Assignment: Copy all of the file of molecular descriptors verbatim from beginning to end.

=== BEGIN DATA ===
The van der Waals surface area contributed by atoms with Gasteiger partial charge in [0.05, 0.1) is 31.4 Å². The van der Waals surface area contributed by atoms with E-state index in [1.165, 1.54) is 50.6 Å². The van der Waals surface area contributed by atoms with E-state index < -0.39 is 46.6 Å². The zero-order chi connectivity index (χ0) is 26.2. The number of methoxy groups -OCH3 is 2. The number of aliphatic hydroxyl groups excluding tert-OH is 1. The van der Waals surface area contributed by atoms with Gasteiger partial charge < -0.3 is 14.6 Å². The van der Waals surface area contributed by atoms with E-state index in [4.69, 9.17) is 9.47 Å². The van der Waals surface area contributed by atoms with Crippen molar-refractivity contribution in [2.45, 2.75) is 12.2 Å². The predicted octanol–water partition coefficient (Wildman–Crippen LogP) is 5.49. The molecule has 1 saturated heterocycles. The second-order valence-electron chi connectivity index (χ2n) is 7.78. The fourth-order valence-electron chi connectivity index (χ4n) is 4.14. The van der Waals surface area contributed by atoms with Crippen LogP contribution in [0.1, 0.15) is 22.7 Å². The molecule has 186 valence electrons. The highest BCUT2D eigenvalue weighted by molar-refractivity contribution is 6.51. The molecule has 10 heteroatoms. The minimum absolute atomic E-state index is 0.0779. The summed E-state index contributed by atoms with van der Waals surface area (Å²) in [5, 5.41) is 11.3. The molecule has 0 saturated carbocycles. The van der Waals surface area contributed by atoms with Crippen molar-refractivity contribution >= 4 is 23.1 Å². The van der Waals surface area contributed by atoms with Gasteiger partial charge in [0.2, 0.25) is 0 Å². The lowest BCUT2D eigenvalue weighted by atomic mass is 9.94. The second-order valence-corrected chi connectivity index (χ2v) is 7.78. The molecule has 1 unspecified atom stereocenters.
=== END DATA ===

The van der Waals surface area contributed by atoms with Gasteiger partial charge in [0.05, 0.1) is 31.4 Å². The van der Waals surface area contributed by atoms with E-state index in [1.165, 1.54) is 50.6 Å². The van der Waals surface area contributed by atoms with E-state index < -0.39 is 46.6 Å². The zero-order chi connectivity index (χ0) is 26.2. The number of methoxy groups -OCH3 is 2. The number of aliphatic hydroxyl groups excluding tert-OH is 1. The van der Waals surface area contributed by atoms with Gasteiger partial charge < -0.3 is 14.6 Å². The van der Waals surface area contributed by atoms with E-state index in [4.69, 9.17) is 9.47 Å². The van der Waals surface area contributed by atoms with Crippen molar-refractivity contribution in [2.45, 2.75) is 12.2 Å². The predicted octanol–water partition coefficient (Wildman–Crippen LogP) is 5.49. The molecule has 1 saturated heterocycles. The second-order valence-electron chi connectivity index (χ2n) is 7.78. The fourth-order valence-electron chi connectivity index (χ4n) is 4.14. The van der Waals surface area contributed by atoms with Crippen LogP contribution in [0.1, 0.15) is 22.7 Å². The molecule has 186 valence electrons. The highest BCUT2D eigenvalue weighted by molar-refractivity contribution is 6.51. The molecule has 10 heteroatoms. The minimum absolute atomic E-state index is 0.0779. The summed E-state index contributed by atoms with van der Waals surface area (Å²) in [5, 5.41) is 11.3. The molecule has 0 saturated carbocycles. The van der Waals surface area contributed by atoms with Crippen molar-refractivity contribution >= 4 is 23.1 Å². The van der Waals surface area contributed by atoms with Gasteiger partial charge in [0.2, 0.25) is 0 Å². The lowest BCUT2D eigenvalue weighted by atomic mass is 9.94. The second-order valence-corrected chi connectivity index (χ2v) is 7.78. The molecule has 1 unspecified atom stereocenters.